11 Poignant Books About Grief and Loss
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Reading books about grief and loss can help us deal with our own grieving when we inevitably face it ourselves. These novels about grief are good options when you want to turn to stories to help you through a difficult time.
As I write this at the beginning of 2021, so many of us are in the midst of grieving.
We’re grieving a lost year.
We’ve grieving our social circles, our special events, our time with family.
We’re grieving our routines and our escapes, our hobbies, and even our ability to smile at strangers.
We grieve for our children, missing their friends and schools and activities. We grieve for our parents and grandparents, missing our children.
And so many are grieving the deaths of hundreds of thousands who died from COVID–and we all dread the likely hundreds of thousands of deaths still to come.
The layers of grief we are collectively experiencing will only continue to be revealed in the coming years.
Grief is not just about death, but loss as well, and various types of loss can pull us into the grieving process.
If you’re struggling, as so many are right now, you might be grieving. Consider turning to a book to accompany you through your grief.
The fiction books below are poignant, sensitive examinations of the complexities of grief, loss, and acceptance.
11 Moving Books About Grief
A Job You Mostly Won’t Know How to Do
Author: Pete Fromm
Taz and Marnie are just starting their lives together, working on their fixer-upper in Montana and anticipating the birth of their first child. When Marnie dies in childbirth, Taz is consumed by grief–and left to raise his newborn daughter without her mother. Taz struggles to navigate a world he no longer recognizes, controlled by the needs of the baby, floating through a fog of exhaustion, love, and hopelessness.
A Job You Mostly Won’t Know How to Do follows Taz’s first two years with his daughter, supported by a small cast of characters who support, push, back away, and push again in a uniquely stoic, Montana way.
Fromm’s writing is emotionally resonant; expansive when it needs to be, but sometimes staccato and sharp. Reading it feels like grieving, while fighting debilitating exhaustion. This small story brought me to tears more than once–something that doesn’t happen often.
The Last Story of Mina Lee
Author: Nancy Jooyoun Kim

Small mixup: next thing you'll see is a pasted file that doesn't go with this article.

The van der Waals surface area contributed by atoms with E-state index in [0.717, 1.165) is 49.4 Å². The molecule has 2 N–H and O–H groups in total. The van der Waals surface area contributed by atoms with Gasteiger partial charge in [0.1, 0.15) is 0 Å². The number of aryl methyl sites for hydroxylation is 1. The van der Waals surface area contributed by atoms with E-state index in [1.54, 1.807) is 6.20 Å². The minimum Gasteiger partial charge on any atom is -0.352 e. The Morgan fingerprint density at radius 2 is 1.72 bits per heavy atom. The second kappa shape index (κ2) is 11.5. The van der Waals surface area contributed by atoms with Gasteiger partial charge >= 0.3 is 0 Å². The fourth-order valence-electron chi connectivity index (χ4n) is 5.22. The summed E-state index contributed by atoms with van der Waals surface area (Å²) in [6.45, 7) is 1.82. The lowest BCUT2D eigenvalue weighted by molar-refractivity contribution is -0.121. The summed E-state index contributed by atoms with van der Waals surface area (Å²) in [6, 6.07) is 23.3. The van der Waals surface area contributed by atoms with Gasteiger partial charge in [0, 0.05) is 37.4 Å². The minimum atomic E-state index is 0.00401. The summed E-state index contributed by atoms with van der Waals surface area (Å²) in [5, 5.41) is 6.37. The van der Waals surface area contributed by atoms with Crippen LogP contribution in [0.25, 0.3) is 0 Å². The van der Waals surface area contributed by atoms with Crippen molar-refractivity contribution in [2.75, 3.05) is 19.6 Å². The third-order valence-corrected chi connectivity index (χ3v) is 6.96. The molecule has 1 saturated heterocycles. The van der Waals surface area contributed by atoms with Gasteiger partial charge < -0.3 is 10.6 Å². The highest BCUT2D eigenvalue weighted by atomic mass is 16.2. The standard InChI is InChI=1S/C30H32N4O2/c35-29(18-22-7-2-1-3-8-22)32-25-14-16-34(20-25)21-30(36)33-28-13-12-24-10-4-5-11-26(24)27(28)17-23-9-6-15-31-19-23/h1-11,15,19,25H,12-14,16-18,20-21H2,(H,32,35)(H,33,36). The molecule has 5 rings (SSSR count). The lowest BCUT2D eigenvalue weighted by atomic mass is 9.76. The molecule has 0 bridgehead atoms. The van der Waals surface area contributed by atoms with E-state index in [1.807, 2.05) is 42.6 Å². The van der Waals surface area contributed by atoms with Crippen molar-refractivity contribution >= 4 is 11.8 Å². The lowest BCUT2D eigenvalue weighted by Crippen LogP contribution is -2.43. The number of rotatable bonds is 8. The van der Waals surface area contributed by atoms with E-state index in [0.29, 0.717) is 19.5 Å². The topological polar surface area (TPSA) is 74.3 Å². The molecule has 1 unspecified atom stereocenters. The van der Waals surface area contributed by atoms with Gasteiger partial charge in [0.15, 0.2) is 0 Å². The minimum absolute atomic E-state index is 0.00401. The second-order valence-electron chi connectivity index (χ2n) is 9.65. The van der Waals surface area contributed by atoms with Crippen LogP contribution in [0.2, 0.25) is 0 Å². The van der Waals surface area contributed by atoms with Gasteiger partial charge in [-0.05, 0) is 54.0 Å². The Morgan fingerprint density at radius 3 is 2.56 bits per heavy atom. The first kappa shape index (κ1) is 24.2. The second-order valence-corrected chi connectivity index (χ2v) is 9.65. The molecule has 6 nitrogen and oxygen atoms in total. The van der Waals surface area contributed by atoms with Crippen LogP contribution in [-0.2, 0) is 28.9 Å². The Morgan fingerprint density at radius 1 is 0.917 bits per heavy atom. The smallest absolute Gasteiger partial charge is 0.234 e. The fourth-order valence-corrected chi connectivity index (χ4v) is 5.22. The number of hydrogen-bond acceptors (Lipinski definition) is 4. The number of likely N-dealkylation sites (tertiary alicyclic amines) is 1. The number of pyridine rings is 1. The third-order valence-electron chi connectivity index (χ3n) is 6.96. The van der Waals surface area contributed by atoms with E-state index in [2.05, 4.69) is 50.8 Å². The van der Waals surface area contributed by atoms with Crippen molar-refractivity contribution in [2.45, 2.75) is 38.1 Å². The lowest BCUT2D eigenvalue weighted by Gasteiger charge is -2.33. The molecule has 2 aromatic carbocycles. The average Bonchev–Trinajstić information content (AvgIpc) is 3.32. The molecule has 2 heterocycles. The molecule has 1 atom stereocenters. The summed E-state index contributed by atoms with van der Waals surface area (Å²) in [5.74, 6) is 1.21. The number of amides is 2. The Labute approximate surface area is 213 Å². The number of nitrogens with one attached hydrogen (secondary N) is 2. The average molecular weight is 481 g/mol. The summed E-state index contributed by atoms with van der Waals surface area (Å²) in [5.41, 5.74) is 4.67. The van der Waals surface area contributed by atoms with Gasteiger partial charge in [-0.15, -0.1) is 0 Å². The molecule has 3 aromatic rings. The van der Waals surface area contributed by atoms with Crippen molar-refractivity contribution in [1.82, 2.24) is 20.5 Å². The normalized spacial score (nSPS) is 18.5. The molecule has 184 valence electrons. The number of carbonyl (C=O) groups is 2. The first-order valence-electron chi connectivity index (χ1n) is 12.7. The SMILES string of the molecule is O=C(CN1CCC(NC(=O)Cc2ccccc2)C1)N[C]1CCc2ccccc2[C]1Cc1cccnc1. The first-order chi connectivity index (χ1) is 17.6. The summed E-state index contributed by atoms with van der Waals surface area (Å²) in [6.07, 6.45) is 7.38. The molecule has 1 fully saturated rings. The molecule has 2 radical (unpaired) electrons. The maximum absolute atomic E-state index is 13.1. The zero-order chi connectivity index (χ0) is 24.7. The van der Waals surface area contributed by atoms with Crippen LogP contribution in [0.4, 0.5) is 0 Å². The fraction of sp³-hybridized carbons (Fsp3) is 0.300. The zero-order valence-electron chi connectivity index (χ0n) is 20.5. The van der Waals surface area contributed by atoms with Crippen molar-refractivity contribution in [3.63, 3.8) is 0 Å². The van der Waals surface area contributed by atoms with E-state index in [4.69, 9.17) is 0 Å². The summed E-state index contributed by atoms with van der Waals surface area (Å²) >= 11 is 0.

When Margot can’t get ahold of her mother, Mina, in Los Angeles, she travels from Seattle and finds her mother dead in her apartment. Determined to find out what happened, Margot begins digging in Mina’s past, from her immigration from Korea to her life as a single, undocumented mother, to the mystery of Margot’s father.
Told in alternating narratives (with Mina’s story being the most compelling), this is an intriguing mother/daughter story. Margot’s grief takes different shapes as she learns more about her mother and comes to terms with long-held resentments.
Clap When You Land
Author: Elizabeth Acevedo
Camino (Cami) and Yahaira (Yaya) are sisters, but they don’t know it until their father dies in a plane crash. As the teens grieve, they also must come to terms with the reality of life without their father. Cami, in the Dominican Republic, dodges a predatory pimp who wants her in his service, while Yaya, in New York City, tries to reconcile the father she loved with this new information about him. When Yaya takes off for DR, the two girls have to decide: will they hold on to resentment, or will they be family?
I don’t read much poetry, so I’m often hesitant about novels in verse. This, though, is excellent. Try the audio if you’re also not sure; the language is lyrical but not overtly poetic.
Author: Emily Henry
January has reluctantly moved into the beach house her dad left her after his death. The house was a surprise–as was his second life she never knew about. Now she’s trying to clean out his house, get over her writer’s block, and deal with her grief. Discovering that her neighbor is her college nemesis, Augustus (Gus)–who also happens to be an award-winning author–isn’t helping. Until they make a deal to switch genres and rivalry leads to romance.
The banter and fast pace of this book make this a lighter take on grief. The issues that both January and Gus were dealing with made their closeness feel realistic and not too fluffy.
The Opposite of Fate
Author: Alison McGhee
After 18 months in a coma, Mallie Williams has woken up, only to learn several shocking things: 1) She was attacked. 2) She was pregnant and had a child. 3) The world and family she knew is no longer the same.
As Mallie comes to grip with what happened to her and the decisions that were made on her behalf, she starts a journey to come back to herself. Her loved ones, as well, struggle to come to grips with the choices they made and the choices they couldn’t prevent.